Applied Information receives patent for innovative traffic signal technology


The US Patent and Trademark Office has granted a patent to Applied Information for its technology that uses both cellular network and direct radio communication to control traffic signals.

US Patent 11,055,991 entitled Systems, Methods, and Devices for Communication Between Traffic Controller Systems and Mobile Transmitters and Receivers provides for changing the state of one or more traffic signals using both cellular communications and direct radio signals from a vehicle. The technology can be used to provide first responders with automatic green lights at intersections.

“This patent is another validation of our pioneering use of dual-mode communications for connected vehicle technology in areas that require reliable performance and high security,” says Bryan Mulligan, president of Applied Information. “We see the value of the technology every day on the streets as it provides first responders with a safer and faster response to help people in need.”

Preemption OBU on fire vehicle in Quincy, Massachusetts

The patent also covers the use of providing green light priority to other vehicles such as transit and school buses and delivery vans. Properly equipped automobiles can communicate that they have arrived at a red light providing the traffic signal controller with additional information to reduce wait times.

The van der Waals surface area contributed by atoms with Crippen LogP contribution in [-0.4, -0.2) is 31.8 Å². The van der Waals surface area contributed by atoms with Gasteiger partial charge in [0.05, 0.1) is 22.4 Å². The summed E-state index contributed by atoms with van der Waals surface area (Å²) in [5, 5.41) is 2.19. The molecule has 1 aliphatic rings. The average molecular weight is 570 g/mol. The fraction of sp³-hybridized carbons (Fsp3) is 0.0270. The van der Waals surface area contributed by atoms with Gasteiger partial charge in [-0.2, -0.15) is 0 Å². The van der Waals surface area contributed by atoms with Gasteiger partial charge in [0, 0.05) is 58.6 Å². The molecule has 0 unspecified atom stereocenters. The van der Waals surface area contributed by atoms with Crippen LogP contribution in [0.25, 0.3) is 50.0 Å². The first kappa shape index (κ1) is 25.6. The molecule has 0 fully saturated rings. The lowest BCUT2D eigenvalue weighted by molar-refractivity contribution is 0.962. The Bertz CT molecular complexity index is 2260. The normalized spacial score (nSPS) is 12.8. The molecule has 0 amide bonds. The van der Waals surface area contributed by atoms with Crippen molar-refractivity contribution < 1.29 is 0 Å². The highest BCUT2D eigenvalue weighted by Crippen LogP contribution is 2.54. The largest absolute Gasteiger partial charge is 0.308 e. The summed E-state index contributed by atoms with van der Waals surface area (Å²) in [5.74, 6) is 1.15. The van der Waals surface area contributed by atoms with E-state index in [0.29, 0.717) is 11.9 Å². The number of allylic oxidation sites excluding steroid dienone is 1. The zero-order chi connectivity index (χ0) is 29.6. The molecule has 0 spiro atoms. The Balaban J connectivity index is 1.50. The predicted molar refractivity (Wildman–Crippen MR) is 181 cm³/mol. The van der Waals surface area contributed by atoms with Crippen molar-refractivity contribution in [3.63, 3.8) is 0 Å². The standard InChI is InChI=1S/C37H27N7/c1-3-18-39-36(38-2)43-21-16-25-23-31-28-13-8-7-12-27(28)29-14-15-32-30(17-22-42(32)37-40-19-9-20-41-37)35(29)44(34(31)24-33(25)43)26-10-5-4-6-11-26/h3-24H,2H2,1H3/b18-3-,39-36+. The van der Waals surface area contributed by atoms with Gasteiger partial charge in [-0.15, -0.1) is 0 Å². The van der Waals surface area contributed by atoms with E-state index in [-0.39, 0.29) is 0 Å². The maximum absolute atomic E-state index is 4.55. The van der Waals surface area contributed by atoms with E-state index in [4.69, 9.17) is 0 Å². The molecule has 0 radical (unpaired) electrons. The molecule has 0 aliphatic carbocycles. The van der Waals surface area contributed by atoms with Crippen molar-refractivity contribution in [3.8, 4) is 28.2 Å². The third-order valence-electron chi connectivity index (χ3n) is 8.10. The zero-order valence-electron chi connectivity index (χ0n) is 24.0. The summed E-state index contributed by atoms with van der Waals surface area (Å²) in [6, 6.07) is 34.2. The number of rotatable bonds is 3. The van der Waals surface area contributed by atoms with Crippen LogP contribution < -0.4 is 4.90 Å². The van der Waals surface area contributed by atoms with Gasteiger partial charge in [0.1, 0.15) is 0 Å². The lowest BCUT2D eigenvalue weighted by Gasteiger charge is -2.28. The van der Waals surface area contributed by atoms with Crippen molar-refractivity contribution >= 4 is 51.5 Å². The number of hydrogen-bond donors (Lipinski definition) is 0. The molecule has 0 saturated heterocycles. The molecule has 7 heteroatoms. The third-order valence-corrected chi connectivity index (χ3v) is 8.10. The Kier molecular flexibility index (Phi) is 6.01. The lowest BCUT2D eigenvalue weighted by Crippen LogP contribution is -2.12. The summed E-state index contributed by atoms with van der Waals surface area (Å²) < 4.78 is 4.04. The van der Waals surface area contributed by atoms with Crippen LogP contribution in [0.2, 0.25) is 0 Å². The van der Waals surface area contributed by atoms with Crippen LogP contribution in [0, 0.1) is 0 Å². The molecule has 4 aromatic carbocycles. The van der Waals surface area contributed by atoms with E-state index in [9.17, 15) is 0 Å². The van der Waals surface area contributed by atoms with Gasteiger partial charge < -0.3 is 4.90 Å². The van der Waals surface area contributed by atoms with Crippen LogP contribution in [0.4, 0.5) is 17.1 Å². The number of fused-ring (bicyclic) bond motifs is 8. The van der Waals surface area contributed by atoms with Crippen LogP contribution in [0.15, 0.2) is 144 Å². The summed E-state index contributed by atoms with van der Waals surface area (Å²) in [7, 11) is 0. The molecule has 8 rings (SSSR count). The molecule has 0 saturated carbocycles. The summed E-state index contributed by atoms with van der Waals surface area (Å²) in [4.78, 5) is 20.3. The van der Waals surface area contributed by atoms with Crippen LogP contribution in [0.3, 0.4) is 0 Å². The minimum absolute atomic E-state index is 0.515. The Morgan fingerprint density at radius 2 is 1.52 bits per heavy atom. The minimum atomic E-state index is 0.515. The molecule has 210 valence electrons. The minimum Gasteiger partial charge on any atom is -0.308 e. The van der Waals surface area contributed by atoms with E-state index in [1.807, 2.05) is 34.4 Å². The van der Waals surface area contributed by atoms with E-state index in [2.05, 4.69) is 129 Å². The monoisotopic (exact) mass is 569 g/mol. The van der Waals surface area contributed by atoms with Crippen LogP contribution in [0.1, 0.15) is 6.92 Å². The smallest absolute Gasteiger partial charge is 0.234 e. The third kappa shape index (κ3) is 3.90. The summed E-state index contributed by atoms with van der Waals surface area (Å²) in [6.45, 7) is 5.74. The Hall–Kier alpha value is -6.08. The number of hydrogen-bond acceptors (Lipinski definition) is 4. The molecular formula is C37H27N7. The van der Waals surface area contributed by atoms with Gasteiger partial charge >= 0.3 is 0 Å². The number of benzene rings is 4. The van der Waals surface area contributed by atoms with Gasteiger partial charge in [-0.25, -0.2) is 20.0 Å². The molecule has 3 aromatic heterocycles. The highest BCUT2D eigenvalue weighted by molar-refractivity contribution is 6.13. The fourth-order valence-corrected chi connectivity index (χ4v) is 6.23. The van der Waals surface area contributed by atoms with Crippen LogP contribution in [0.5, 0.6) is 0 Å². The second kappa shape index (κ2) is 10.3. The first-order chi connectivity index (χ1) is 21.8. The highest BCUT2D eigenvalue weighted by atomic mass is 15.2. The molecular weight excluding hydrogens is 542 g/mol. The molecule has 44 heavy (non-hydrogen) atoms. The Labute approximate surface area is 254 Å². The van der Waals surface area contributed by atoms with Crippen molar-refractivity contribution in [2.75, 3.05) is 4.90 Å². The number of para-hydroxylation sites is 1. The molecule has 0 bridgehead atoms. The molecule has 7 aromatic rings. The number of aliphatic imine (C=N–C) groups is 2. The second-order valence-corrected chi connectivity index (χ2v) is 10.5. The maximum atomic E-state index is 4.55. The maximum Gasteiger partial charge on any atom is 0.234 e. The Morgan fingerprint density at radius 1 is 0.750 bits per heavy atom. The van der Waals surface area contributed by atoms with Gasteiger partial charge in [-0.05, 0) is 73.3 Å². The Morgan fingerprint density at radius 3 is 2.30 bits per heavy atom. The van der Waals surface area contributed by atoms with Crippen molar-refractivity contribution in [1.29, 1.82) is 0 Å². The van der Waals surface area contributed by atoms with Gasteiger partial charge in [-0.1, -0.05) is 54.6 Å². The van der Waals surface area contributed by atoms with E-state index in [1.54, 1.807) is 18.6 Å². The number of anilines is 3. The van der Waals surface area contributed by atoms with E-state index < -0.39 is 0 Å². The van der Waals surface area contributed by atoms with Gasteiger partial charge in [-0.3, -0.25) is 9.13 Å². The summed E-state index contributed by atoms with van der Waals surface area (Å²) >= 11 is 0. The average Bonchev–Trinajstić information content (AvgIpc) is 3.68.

Applied Information is a leading developer of smart cities, connected vehicle, and intelligent transportation system (ITS) solutions designed to save lives, improve traffic, drive commerce, and help the environment. Applied Information’s Glance Smart City Supervisory platform enables cities to manage all their traffic and ITS assets on one web-based application. Key product areas are smart traffic signals, school zone flashing beacons, emergency vehicle preemption, transit, and freight priority and ITS systems. AI’s free TravelSafely smartphone app connects drivers, cyclists, and pedestrians, and the transportation infrastructure for a safer mobility experience.

Current use of the technology involves fire apparatus, ambulances, snowplows and police vehicles and is deployed in cities in the USA. The technology has been shown to increase response times by about 18%.


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About Author


Lauren is a regular contributor to Traffic Technology International (TTi) and a freelance technical journalist. Over the past 15 years, she has worked on a wide variety of B2B publications and websites, including a stint as deputy editor of Traffic Technology International from 2014-2016. She has a degree in English from the University of Exeter. Lauren is mum to two busy little girls. She is always in demand!